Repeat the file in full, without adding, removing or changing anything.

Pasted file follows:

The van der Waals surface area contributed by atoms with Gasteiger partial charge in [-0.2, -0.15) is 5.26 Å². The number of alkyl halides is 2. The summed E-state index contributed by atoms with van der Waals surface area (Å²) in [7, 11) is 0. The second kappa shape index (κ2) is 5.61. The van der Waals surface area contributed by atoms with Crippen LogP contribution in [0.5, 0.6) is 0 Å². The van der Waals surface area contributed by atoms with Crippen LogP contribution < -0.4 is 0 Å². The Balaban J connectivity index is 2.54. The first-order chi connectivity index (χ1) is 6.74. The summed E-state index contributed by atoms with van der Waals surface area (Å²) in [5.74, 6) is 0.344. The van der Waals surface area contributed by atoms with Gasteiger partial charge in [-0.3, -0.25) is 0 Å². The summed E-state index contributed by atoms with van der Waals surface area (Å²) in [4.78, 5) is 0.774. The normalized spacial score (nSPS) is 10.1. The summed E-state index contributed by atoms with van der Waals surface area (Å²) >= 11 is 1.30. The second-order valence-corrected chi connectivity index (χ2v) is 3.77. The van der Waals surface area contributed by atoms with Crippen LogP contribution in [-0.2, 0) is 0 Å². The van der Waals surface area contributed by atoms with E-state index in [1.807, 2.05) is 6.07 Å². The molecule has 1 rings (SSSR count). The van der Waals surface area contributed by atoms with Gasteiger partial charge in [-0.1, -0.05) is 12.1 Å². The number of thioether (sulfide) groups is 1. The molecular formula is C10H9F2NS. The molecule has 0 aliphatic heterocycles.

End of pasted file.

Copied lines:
The van der Waals surface area contributed by atoms with Gasteiger partial charge in [-0.2, -0.15) is 5.26 Å². The number of alkyl halides is 2. The summed E-state index contributed by atoms with van der Waals surface area (Å²) in [7, 11) is 0. The second kappa shape index (κ2) is 5.61. The van der Waals surface area contributed by atoms with Crippen LogP contribution in [0.5, 0.6) is 0 Å². The van der Waals surface area contributed by atoms with Crippen LogP contribution < -0.4 is 0 Å². The Balaban J connectivity index is 2.54. The first-order chi connectivity index (χ1) is 6.74. The summed E-state index contributed by atoms with van der Waals surface area (Å²) in [5.74, 6) is 0.344. The van der Waals surface area contributed by atoms with Gasteiger partial charge in [-0.3, -0.25) is 0 Å². The summed E-state index contributed by atoms with van der Waals surface area (Å²) in [4.78, 5) is 0.774. The normalized spacial score (nSPS) is 10.1. The summed E-state index contributed by atoms with van der Waals surface area (Å²) >= 11 is 1.30. The second-order valence-corrected chi connectivity index (χ2v) is 3.77. The van der Waals surface area contributed by atoms with Crippen LogP contribution in [-0.2, 0) is 0 Å². The van der Waals surface area contributed by atoms with E-state index in [1.807, 2.05) is 6.07 Å². The molecule has 1 rings (SSSR count). The van der Waals surface area contributed by atoms with Gasteiger partial charge in [-0.1, -0.05) is 12.1 Å². The number of thioether (sulfide) groups is 1. The molecular formula is C10H9F2NS. The molecule has 0 aliphatic heterocycles.